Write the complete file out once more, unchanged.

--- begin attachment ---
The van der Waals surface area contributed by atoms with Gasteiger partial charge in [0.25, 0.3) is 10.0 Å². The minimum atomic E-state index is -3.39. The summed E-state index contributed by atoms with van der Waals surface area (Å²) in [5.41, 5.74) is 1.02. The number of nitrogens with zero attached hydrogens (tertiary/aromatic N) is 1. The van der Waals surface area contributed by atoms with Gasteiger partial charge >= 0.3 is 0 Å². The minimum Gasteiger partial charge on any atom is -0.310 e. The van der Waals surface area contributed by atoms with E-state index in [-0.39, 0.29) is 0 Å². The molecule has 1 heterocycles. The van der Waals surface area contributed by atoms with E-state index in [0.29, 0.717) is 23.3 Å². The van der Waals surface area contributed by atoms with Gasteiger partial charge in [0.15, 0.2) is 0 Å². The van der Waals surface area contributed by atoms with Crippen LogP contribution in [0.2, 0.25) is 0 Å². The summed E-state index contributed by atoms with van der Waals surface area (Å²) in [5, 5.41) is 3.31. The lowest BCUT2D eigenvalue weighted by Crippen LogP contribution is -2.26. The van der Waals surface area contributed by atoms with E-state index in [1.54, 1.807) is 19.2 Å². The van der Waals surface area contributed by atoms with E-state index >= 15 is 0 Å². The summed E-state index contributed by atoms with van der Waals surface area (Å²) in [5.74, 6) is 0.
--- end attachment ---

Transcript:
The van der Waals surface area contributed by atoms with Gasteiger partial charge in [0.25, 0.3) is 10.0 Å². The minimum atomic E-state index is -3.39. The summed E-state index contributed by atoms with van der Waals surface area (Å²) in [5.41, 5.74) is 1.02. The number of nitrogens with zero attached hydrogens (tertiary/aromatic N) is 1. The van der Waals surface area contributed by atoms with Gasteiger partial charge >= 0.3 is 0 Å². The minimum Gasteiger partial charge on any atom is -0.310 e. The van der Waals surface area contributed by atoms with E-state index in [-0.39, 0.29) is 0 Å². The molecule has 1 heterocycles. The van der Waals surface area contributed by atoms with E-state index in [0.29, 0.717) is 23.3 Å². The van der Waals surface area contributed by atoms with Gasteiger partial charge in [0.15, 0.2) is 0 Å². The van der Waals surface area contributed by atoms with Crippen LogP contribution in [0.2, 0.25) is 0 Å². The summed E-state index contributed by atoms with van der Waals surface area (Å²) in [5, 5.41) is 3.31. The lowest BCUT2D eigenvalue weighted by Crippen LogP contribution is -2.26. The van der Waals surface area contributed by atoms with E-state index in [1.54, 1.807) is 19.2 Å². The van der Waals surface area contributed by atoms with E-state index >= 15 is 0 Å². The summed E-state index contributed by atoms with van der Waals surface area (Å²) in [5.74, 6) is 0.